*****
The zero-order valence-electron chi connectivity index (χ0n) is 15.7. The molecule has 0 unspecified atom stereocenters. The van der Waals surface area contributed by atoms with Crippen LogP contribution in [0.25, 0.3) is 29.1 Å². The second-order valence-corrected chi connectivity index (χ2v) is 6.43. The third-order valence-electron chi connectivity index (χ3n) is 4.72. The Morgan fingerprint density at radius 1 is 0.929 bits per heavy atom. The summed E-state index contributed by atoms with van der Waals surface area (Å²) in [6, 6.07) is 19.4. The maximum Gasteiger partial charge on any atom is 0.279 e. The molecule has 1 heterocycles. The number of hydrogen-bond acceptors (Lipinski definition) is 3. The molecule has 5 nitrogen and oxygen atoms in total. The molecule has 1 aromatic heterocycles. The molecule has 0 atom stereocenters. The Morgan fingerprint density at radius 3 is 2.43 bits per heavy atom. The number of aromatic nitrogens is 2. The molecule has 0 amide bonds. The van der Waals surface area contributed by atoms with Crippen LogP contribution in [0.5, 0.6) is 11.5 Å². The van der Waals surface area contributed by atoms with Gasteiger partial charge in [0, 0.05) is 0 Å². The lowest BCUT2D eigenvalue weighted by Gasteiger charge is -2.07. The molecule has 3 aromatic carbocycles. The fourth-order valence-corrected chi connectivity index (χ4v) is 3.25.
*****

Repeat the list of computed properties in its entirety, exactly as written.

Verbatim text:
The zero-order valence-electron chi connectivity index (χ0n) is 15.7. The molecule has 0 unspecified atom stereocenters. The van der Waals surface area contributed by atoms with Crippen LogP contribution in [0.25, 0.3) is 29.1 Å². The second-order valence-corrected chi connectivity index (χ2v) is 6.43. The third-order valence-electron chi connectivity index (χ3n) is 4.72. The Morgan fingerprint density at radius 1 is 0.929 bits per heavy atom. The summed E-state index contributed by atoms with van der Waals surface area (Å²) in [6, 6.07) is 19.4. The maximum Gasteiger partial charge on any atom is 0.279 e. The molecule has 1 heterocycles. The number of hydrogen-bond acceptors (Lipinski definition) is 3. The molecule has 5 nitrogen and oxygen atoms in total. The molecule has 1 aromatic heterocycles. The molecule has 0 atom stereocenters. The Morgan fingerprint density at radius 3 is 2.43 bits per heavy atom. The number of aromatic nitrogens is 2. The molecule has 0 amide bonds. The van der Waals surface area contributed by atoms with Crippen LogP contribution in [0.5, 0.6) is 11.5 Å². The van der Waals surface area contributed by atoms with Gasteiger partial charge in [0, 0.05) is 0 Å². The lowest BCUT2D eigenvalue weighted by Gasteiger charge is -2.07. The molecule has 3 aromatic carbocycles. The fourth-order valence-corrected chi connectivity index (χ4v) is 3.25.